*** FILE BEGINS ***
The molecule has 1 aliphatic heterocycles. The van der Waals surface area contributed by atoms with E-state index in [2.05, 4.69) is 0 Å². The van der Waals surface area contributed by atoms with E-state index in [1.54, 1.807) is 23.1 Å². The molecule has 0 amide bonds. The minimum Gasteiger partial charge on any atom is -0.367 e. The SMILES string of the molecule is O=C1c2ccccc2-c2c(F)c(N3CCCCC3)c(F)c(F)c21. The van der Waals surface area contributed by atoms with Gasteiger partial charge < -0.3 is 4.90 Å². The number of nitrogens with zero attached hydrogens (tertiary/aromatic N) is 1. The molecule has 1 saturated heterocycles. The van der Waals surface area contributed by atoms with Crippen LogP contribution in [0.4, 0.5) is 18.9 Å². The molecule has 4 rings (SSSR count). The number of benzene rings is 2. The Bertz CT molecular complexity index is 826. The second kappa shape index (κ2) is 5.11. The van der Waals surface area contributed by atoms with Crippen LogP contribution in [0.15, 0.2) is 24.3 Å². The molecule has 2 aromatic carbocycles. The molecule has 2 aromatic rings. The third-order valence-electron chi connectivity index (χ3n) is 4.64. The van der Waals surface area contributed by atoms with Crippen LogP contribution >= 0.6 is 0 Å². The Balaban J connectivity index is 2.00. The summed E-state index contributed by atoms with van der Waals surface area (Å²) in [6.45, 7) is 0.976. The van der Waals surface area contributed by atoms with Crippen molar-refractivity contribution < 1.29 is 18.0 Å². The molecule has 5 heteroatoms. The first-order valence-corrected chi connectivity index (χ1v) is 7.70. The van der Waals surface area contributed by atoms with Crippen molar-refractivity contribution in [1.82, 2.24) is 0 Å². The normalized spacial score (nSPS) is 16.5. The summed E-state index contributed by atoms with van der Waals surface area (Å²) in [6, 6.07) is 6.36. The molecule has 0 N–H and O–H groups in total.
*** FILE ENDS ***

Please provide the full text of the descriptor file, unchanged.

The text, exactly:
The molecule has 1 aliphatic heterocycles. The van der Waals surface area contributed by atoms with E-state index in [2.05, 4.69) is 0 Å². The van der Waals surface area contributed by atoms with E-state index in [1.54, 1.807) is 23.1 Å². The molecule has 0 amide bonds. The minimum Gasteiger partial charge on any atom is -0.367 e. The SMILES string of the molecule is O=C1c2ccccc2-c2c(F)c(N3CCCCC3)c(F)c(F)c21. The van der Waals surface area contributed by atoms with Gasteiger partial charge < -0.3 is 4.90 Å². The number of nitrogens with zero attached hydrogens (tertiary/aromatic N) is 1. The molecule has 1 saturated heterocycles. The van der Waals surface area contributed by atoms with Crippen LogP contribution in [0.4, 0.5) is 18.9 Å². The molecule has 4 rings (SSSR count). The number of benzene rings is 2. The Bertz CT molecular complexity index is 826. The second kappa shape index (κ2) is 5.11. The van der Waals surface area contributed by atoms with Crippen LogP contribution in [0.15, 0.2) is 24.3 Å². The molecule has 2 aromatic carbocycles. The molecule has 2 aromatic rings. The third-order valence-electron chi connectivity index (χ3n) is 4.64. The van der Waals surface area contributed by atoms with Crippen LogP contribution >= 0.6 is 0 Å². The Balaban J connectivity index is 2.00. The summed E-state index contributed by atoms with van der Waals surface area (Å²) in [6.45, 7) is 0.976. The van der Waals surface area contributed by atoms with Crippen molar-refractivity contribution < 1.29 is 18.0 Å². The molecule has 5 heteroatoms. The first-order valence-corrected chi connectivity index (χ1v) is 7.70. The van der Waals surface area contributed by atoms with Crippen molar-refractivity contribution in [1.82, 2.24) is 0 Å². The normalized spacial score (nSPS) is 16.5. The summed E-state index contributed by atoms with van der Waals surface area (Å²) in [6, 6.07) is 6.36. The molecule has 0 N–H and O–H groups in total.